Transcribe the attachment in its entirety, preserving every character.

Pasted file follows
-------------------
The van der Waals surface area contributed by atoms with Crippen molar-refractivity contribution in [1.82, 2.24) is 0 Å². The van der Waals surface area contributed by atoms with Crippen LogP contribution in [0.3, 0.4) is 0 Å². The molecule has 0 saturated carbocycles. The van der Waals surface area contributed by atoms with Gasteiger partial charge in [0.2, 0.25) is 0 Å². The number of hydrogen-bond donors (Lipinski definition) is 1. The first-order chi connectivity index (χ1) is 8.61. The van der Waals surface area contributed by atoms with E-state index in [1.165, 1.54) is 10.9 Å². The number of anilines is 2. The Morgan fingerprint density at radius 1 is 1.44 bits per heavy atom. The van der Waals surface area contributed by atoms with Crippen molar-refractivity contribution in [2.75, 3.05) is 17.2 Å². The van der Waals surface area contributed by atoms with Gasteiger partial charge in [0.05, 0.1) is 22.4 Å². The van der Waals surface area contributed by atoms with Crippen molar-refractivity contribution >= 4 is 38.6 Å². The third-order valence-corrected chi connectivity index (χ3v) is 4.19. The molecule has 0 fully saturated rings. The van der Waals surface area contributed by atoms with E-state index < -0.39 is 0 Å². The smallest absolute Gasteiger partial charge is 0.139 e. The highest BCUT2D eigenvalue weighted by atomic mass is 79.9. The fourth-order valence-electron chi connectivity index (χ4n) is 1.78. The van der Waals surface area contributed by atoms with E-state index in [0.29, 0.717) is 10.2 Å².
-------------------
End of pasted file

The van der Waals surface area contributed by atoms with Crippen molar-refractivity contribution in [1.82, 2.24) is 0 Å². The van der Waals surface area contributed by atoms with Crippen LogP contribution in [0.3, 0.4) is 0 Å². The molecule has 0 saturated carbocycles. The van der Waals surface area contributed by atoms with Gasteiger partial charge in [0.2, 0.25) is 0 Å². The number of hydrogen-bond donors (Lipinski definition) is 1. The first-order chi connectivity index (χ1) is 8.61. The van der Waals surface area contributed by atoms with E-state index in [1.165, 1.54) is 10.9 Å². The number of anilines is 2. The Morgan fingerprint density at radius 1 is 1.44 bits per heavy atom. The van der Waals surface area contributed by atoms with Crippen molar-refractivity contribution in [2.75, 3.05) is 17.2 Å². The van der Waals surface area contributed by atoms with Gasteiger partial charge in [0.05, 0.1) is 22.4 Å². The van der Waals surface area contributed by atoms with Crippen molar-refractivity contribution >= 4 is 38.6 Å². The third-order valence-corrected chi connectivity index (χ3v) is 4.19. The molecule has 0 fully saturated rings. The van der Waals surface area contributed by atoms with E-state index < -0.39 is 0 Å². The smallest absolute Gasteiger partial charge is 0.139 e. The highest BCUT2D eigenvalue weighted by atomic mass is 79.9. The fourth-order valence-electron chi connectivity index (χ4n) is 1.78. The van der Waals surface area contributed by atoms with E-state index in [0.29, 0.717) is 10.2 Å².